- Briefing Room
Development impact fees (or mobility fees as they are known in Florida) are one-time charges levied by local governments on new development. They are charged to developers to help municipalities recover growth-related infrastructure and public service costs. They differ from other forms of value capture including special assessments and negotiated exactions, in that impact fees can be used to pay for off-site services such as local roads, schools, or parks. Development impact fees are typically determined through a formulaic process, rather than through negotiations as done for developer contributions. Development impact fees are used by local governments throughout the United States to fund transportation improvements. 1
There are two common methods for calculating the impact fees for infrastructure improvements. 2 The inductive method involves identifying the capacity and cost capacity of a generic facility, such as a road or fire house, and then using those figures to calculate the cost of expanding infrastructure capacity as required by new development takes place. With roads, for example, additional lane capacity would need to be added as certain population or square footage and land use thresholds are reached, with the new development paying its pro-rata share of the additional infrastructure.
The deductive method calculates the impact fee in a more tailored fashion. It determines the additional demand that population growth and/or new commercial and industrial development will place on infrastructure systems based on the amount and type of development that is specified in master plans, or facility plans for the development in question. Independent engineering analysis determines what new infrastructure systems are needed and the costs are then distributed across the base of undeveloped property. The impact fees calculated by the deductive method reflect the specific costs of the infrastructure to be developed and are based on local geography and required levels of service. For this reason this method requires much more detailed informational inputs compared to the inductive method.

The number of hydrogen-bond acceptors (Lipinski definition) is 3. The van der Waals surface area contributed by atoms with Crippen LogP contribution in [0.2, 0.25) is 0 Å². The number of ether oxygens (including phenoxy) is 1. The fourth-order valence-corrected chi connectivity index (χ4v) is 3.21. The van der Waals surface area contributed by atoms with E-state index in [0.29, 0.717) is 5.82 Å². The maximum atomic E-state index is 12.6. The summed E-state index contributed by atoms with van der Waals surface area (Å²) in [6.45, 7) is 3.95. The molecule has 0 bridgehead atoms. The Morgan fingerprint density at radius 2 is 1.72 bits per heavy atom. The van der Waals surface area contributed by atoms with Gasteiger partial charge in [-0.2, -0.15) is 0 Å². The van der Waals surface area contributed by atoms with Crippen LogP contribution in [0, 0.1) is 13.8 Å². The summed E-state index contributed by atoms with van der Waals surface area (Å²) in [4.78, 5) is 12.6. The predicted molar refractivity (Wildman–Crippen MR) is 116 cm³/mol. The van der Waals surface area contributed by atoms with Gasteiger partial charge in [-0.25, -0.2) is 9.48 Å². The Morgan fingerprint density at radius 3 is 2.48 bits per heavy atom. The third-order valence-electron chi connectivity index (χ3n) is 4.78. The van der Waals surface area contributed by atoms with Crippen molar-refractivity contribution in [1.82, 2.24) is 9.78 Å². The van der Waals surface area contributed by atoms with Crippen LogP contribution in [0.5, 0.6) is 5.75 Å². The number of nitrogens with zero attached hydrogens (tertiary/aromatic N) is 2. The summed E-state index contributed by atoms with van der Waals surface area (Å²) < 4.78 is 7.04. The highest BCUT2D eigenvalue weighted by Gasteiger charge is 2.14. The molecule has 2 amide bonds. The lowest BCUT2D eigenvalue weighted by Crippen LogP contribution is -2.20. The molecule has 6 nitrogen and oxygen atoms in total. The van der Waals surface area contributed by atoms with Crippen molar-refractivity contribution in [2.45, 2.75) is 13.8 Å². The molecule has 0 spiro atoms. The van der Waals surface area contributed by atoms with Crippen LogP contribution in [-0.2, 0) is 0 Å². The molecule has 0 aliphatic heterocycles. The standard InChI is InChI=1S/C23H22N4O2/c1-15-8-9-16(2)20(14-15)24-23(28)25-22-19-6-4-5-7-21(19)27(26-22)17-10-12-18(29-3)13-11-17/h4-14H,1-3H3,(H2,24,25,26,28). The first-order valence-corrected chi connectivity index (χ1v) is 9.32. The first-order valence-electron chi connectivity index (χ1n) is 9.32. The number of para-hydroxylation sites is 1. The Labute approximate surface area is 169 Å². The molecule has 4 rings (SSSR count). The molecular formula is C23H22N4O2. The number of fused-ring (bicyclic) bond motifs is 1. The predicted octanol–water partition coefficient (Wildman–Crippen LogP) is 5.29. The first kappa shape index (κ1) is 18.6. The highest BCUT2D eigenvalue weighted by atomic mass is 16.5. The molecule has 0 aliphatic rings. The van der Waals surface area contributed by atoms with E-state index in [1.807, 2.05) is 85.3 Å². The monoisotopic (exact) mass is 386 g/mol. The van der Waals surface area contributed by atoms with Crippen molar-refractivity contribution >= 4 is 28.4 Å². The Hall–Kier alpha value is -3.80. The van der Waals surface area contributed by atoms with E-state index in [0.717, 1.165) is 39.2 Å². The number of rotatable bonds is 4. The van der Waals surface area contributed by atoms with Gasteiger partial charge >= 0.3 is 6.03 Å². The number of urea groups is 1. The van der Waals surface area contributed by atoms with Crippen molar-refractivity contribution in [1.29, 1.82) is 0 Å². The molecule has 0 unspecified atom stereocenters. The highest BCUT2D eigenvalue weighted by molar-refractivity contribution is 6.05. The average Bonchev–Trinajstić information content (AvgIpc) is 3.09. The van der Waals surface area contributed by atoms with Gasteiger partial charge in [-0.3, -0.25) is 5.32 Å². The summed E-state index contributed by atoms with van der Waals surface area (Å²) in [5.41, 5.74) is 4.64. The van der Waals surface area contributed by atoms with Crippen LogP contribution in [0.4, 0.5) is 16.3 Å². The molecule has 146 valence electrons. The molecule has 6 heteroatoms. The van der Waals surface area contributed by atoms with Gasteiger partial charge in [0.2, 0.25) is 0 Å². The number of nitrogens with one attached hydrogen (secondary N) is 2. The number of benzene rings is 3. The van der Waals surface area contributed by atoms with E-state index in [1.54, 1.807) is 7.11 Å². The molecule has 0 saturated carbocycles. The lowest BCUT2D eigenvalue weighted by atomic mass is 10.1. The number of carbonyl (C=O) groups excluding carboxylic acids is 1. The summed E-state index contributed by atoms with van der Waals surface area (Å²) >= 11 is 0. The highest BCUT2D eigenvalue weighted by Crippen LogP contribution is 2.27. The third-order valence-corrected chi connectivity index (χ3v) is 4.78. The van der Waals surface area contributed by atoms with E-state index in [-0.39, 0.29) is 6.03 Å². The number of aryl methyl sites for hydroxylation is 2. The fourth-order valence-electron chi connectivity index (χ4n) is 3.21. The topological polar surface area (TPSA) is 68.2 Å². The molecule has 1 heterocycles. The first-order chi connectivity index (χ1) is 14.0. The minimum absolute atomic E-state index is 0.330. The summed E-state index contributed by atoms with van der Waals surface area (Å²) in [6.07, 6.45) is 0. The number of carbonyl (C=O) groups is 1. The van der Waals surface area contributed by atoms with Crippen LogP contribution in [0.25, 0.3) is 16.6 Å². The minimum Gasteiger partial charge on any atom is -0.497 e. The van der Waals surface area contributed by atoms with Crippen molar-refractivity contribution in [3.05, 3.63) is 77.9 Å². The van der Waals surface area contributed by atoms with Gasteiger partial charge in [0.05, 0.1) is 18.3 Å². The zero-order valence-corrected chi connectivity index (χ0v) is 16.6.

The Rational Nexus Test
Development impact fees began to be widely used throughout the United States in the 1970s and 1980s, particularly in regions with high population growth rates. They are most prevalent in places with resistance to using general revenue sources to pay for growth related costs. The legal foundation for impact fees (as well as negotiated exactions) rests on the "rational nexus" test. This test involves demonstrating that the amount of the impact fee is commensurate with the new infrastructure provided by the fee. There must be a rational link between the new services and the fees the developers are being asked to pay.
Once impact fees are collected, they should be spent in a timely fashion on the new infrastructure improvements. Impact fees are often combined with other revenue sources to implement improvements, but by law they cannot generate excess revenue beyond their apportioned cost of the improvements they fund.
1 Noncompliance with the Uniform Relocation Assistance and Real Property Acquisition Policies Act of 1970, as amended and its implementing regulations in 49 CFR Part 24 can jeopardize federal funding.
2 Ross, D.H. and S.I. Thorpe. "Impact Fees: Practical Guide for Calculation and Implementation." Journal of Urban Planning and Development, September 1992.